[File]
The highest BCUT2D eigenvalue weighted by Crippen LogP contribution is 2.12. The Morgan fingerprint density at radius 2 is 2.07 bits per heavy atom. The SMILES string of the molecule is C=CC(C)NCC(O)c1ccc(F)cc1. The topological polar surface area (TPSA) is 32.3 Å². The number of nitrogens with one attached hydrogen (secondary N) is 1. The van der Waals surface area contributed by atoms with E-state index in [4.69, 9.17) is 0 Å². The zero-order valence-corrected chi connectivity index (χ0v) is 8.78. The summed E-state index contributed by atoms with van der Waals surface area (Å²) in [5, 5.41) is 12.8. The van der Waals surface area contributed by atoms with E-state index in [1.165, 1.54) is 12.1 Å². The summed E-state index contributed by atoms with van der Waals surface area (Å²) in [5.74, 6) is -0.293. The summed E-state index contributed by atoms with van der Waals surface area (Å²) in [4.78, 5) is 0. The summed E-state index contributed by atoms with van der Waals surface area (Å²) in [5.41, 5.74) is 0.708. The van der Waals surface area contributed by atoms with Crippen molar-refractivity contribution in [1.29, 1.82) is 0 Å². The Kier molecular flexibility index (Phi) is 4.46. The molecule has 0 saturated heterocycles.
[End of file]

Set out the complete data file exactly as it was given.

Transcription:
The highest BCUT2D eigenvalue weighted by Crippen LogP contribution is 2.12. The Morgan fingerprint density at radius 2 is 2.07 bits per heavy atom. The SMILES string of the molecule is C=CC(C)NCC(O)c1ccc(F)cc1. The topological polar surface area (TPSA) is 32.3 Å². The number of nitrogens with one attached hydrogen (secondary N) is 1. The van der Waals surface area contributed by atoms with E-state index in [4.69, 9.17) is 0 Å². The zero-order valence-corrected chi connectivity index (χ0v) is 8.78. The summed E-state index contributed by atoms with van der Waals surface area (Å²) in [5, 5.41) is 12.8. The van der Waals surface area contributed by atoms with E-state index in [1.165, 1.54) is 12.1 Å². The summed E-state index contributed by atoms with van der Waals surface area (Å²) in [5.74, 6) is -0.293. The summed E-state index contributed by atoms with van der Waals surface area (Å²) in [4.78, 5) is 0. The summed E-state index contributed by atoms with van der Waals surface area (Å²) in [5.41, 5.74) is 0.708. The van der Waals surface area contributed by atoms with Crippen molar-refractivity contribution in [1.29, 1.82) is 0 Å². The Kier molecular flexibility index (Phi) is 4.46. The molecule has 0 saturated heterocycles.